The apparel maker, which is spinning off its Old Navy chain, has struggled for years with sluggish sales. On Thursday, it warned of another quarter of weak sales and lowered its profit targets for the year. Shares tumbled 7% in after-hours trading.
Mr. Peck, who joined Gap nearly 15 years ago and became CEO in 2015, also will relinquish his board seat. He will leave the company after a brief transition, Gap said.
Mr. Fisher, who is Gap’s chairman and a board member since 1990, was previously interim CEO.
In February, Mr. Peck announced a plan to separate the rapidly growing Old Navy budget brand from the rest of the business, creating two publicly traded companies in 2020. Mr. Peck was expected to remain CEO of the parent of Gap, Banana Republic and Athleta. On Thursday, a Gap spokeswoman said the separation is continuing as planned.
Mr. Peck’s compensation since he became CEO adds up to about $40 million, according to Equilar, a compensation data firm. The tally includes stock appreciation after equity grants, though Mr. Peck’s outstanding option awards are under water. Equilar valued Mr. Peck’s departure package, including 18 months of salary, at about $3.7 million, plus a potential year-end bonus based on company performance.
The split was an acknowledgment of how much of its once-powerful grip on U.S. consumers Gap has lost, as shoppers shifted to fast-fashion chains such as H&M and Zara. Old Navy now exceeds the original Gap brand in sales.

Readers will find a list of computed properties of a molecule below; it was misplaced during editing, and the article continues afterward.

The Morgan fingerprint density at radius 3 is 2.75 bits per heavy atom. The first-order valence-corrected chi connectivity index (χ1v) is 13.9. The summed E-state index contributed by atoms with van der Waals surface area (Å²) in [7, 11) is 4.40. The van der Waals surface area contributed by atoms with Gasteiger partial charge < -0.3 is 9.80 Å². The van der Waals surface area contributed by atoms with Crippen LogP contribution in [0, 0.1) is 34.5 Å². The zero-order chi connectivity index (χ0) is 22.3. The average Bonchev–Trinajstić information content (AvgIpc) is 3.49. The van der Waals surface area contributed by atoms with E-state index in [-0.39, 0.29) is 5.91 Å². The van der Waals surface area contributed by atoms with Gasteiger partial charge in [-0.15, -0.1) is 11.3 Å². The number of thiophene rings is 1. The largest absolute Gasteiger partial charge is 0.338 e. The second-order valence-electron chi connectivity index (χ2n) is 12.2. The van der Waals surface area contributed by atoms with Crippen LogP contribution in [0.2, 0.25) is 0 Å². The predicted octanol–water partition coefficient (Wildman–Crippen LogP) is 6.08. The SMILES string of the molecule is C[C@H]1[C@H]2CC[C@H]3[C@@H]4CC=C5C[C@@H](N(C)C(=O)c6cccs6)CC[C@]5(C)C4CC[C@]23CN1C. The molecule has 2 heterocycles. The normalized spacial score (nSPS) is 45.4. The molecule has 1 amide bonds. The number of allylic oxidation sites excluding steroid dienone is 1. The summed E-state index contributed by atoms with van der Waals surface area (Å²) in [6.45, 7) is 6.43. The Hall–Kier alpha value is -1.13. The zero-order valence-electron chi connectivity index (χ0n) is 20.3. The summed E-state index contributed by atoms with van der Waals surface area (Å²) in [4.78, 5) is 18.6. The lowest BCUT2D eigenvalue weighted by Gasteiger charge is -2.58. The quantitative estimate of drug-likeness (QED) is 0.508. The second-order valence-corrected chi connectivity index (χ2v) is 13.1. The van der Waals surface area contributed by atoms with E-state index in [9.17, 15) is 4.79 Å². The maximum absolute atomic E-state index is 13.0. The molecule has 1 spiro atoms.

But on Thursday the company warned that sales were falling across its brands. Global comparable sales at the Gap brand dropped 7% in the fiscal third quarter ended Nov. 2, while those for Banana Republic dropped 3%. Old Navy’s global comparable sales fell 4%.
On Thursday, the company said it expects adjusted earnings per share of $1.70 to $1.75 for the current fiscal year, compared with its previous forecast of $2.05 to $2.15 a share.
Finance chief Teri List-Stoll blamed difficult market conditions and company missteps, noting the Gap’s brands face product and operating challenges. “There is more work to do,” she said in a news release. “We know these brands are capable of delivering.”
Mr. Peck, a former consultant, prized data over design as Gap CEO.
He eliminated the chief creative positions at the company’s brands and put operational executives in charge. He closed hundreds of stores and shortened production lead times to better match supply with demand.
Nevertheless, profit is down more than 20% since Mr. Peck was named CEO in 2015, while sales over that period barely budged. Net income totaled $1 billion for the year that ended in February, down from $1.26 billion in 2015. Sales over that period increased less than 1% to $16.58 billion.
Mr. Fisher’s parents, Doris and Don Fisher, opened the first Gap store in 1969, selling denim and other casual clothes. The chain went on to open hundreds of stores and dressed a generation in its brightly colored T-shirts and khaki pants.
It acquired Banana Republic, which sold clothes more suitable for the office, in 1983, and launched the lower-priced Old Navy chain just over a decade later.
Retail veteran Mickey Drexler powered Gap’s rise in the 1990s but was forced out of the company in 2002 after a sales slump and a clash with the Fisher family. The company rotated through several CEOs, including former Walt Disney Co. executive Paul Pressler and drugstore executive Glenn Murphy. But it was never able to retain its former glory.
This is the second time Mr. Fisher is stepping into steer the company. He served as interim CEO in 2007 after Mr. Pressler was pushed out.
—Theo Francis contributed to this article.
Write to Micah Maidenberg at email@example.com
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